Five years from now, social media will look much different than it does today. If your company is still using its social channels as nothing more than digital bulletin boards for company news, you will be left behind. Remember: it’s not about you—it’s about your customers. That’s always been true, but it should become even more apparent with each passing day.
So what do your customers want from social media? Mostly, they want better content. They get enough boring company spin as it is. And there’s no shortage of more compelling ways for them to spend their time. If you want more customer engagement, produce better content.
That starts with brevity. Remember the old adage: less is more? Content has already been sliced into bits and pieces on channels like Twitter, and we are going to see even smaller bites ahead. We’ll see more bullet points—here’s the one thing, or here’s three things—and short, just-in-time pieces of information.
Your customers also want relevant content, and the rise of artificial intelligence will enable much more personalized contacts with them. You’re going to see AI take a much bigger role in understanding consumer wants and needs—things that they like, things that they don’t like. The algorithms inside social media today are so good that, if you don’t use them to understand your customer, you will have lost the game.
Why pay for social ads that target broad groups of people in hopes that they will connect with your brand when we have insights and analysis that allow much sharper focus? For example, if I know that you went to see a Denver Broncos game this season, I’m already marketing to you the championship hats that become available just minutes after the Broncos win the big game.
Which brings us to the third thing your social media followers want: timeliness. Customers, influencers and people who follow brands and products get more tech savvy each day. Imagine someone who eats at your fast food restaurant and reports on Twitter: “I just had the best experience. These guys really understand customer service.” People who love your product that much expect someone to not only be listening to them, but responding back. It has to be an actual human – not a bot – and it has to happen within about 90 seconds.
So let’s put all three together – brief, relevant and timely – and respond by thanking the poster for the positive comments and rewarding them with a discount on their next visit. If it was a negative comment, acknowledge that, offer to help solve any problems, and provide answers to any questions. In short, you are forming digital relationships with customers and building loyalty. Online mentions are opportunities to reinforce your brand – not only as a purveyor of quality goods or services, but as a responsive organization that’s able to focus on one customer at a time.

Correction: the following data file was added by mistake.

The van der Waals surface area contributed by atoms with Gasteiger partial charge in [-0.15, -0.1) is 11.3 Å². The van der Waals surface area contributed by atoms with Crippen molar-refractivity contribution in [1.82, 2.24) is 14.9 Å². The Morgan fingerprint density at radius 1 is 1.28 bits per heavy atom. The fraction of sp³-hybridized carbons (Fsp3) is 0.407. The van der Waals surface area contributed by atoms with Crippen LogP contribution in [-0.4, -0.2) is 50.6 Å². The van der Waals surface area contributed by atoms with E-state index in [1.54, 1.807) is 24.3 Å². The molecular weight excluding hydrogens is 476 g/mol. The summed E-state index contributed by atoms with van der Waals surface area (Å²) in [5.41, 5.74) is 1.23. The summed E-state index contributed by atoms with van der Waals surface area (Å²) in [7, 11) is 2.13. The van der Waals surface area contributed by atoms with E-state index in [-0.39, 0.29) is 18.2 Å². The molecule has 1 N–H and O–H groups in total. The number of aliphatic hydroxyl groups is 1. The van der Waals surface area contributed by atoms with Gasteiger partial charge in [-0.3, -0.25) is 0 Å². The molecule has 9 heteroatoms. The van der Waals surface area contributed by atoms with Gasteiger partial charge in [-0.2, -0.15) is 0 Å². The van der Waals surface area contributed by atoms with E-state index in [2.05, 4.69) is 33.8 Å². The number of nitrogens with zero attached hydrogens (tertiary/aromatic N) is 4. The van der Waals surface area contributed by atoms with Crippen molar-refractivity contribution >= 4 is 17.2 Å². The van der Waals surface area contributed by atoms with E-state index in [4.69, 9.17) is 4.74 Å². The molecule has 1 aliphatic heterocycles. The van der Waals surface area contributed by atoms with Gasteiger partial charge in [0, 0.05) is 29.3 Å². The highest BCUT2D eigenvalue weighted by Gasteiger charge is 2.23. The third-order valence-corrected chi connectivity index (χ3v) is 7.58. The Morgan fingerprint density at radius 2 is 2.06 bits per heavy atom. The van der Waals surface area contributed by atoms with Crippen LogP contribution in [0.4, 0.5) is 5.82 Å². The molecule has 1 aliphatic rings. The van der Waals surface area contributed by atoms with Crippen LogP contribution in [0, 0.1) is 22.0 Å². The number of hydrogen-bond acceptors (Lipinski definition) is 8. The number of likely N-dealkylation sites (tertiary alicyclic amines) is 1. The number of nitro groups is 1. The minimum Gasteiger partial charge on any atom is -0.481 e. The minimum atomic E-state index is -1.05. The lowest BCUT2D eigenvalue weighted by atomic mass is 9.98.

Social media should be just that – social. As more companies come alive to the opportunities presented by being able to communicate directly with their customers via these burgeoning channels, they need to consider what a good ‘social’ interaction looks like – what they would share with them or how they would talk to them if they were interacting in person, in real-time.
FullContact helps companies deliver amazing customer experiences by creating a 360 degree view of their customers based on their behaviors and activities across social networks. This is a great way to build extensive knowledge about who your customers really are but, as Luke Wyckoff, CEO & Founder of Social Media Energy, explains so clearly, great experiences in the social media realm can start with some simple, personal steps.
— Scott Axcell, Vice President Marketing, FullContact
Your focus on timeliness will help prepare you for another transformational social media trend – live programming. In five years, your Instagram, Facebook, and Twitter will be nothing but live feeds of things that are going on around you, and from anyone you are following. We’re already seeing this in Facebook Live and NFL games on Twitter. Soon, you’ll see people on virtual teams working together in ways that weren’t possible before.
These changes are coming, so you’ll need to adapt. But think of it more as an opportunity than a challenge. New tools will allow better customer connections than ever before. Just remember: social media was meant to be fun and entertaining. People tune out stodgy, stubborn companies that use it to pump out corporate spin. A lot of people point to companies that succeed and say, “I want a social media following like that.” Well, they tweeted a picture of their CEO in a Superman outfit last week. Is your CEO going to do that?
In summary, effective social media starts with great content—customer focused, entertaining, and responsive content. Stop being boring. Keep that content brief and relevant and get it out quickly. Your speed, accuracy, and genuine empathy for your customer will get you noticed, and help you build the loyalty and brand you’ve always wanted.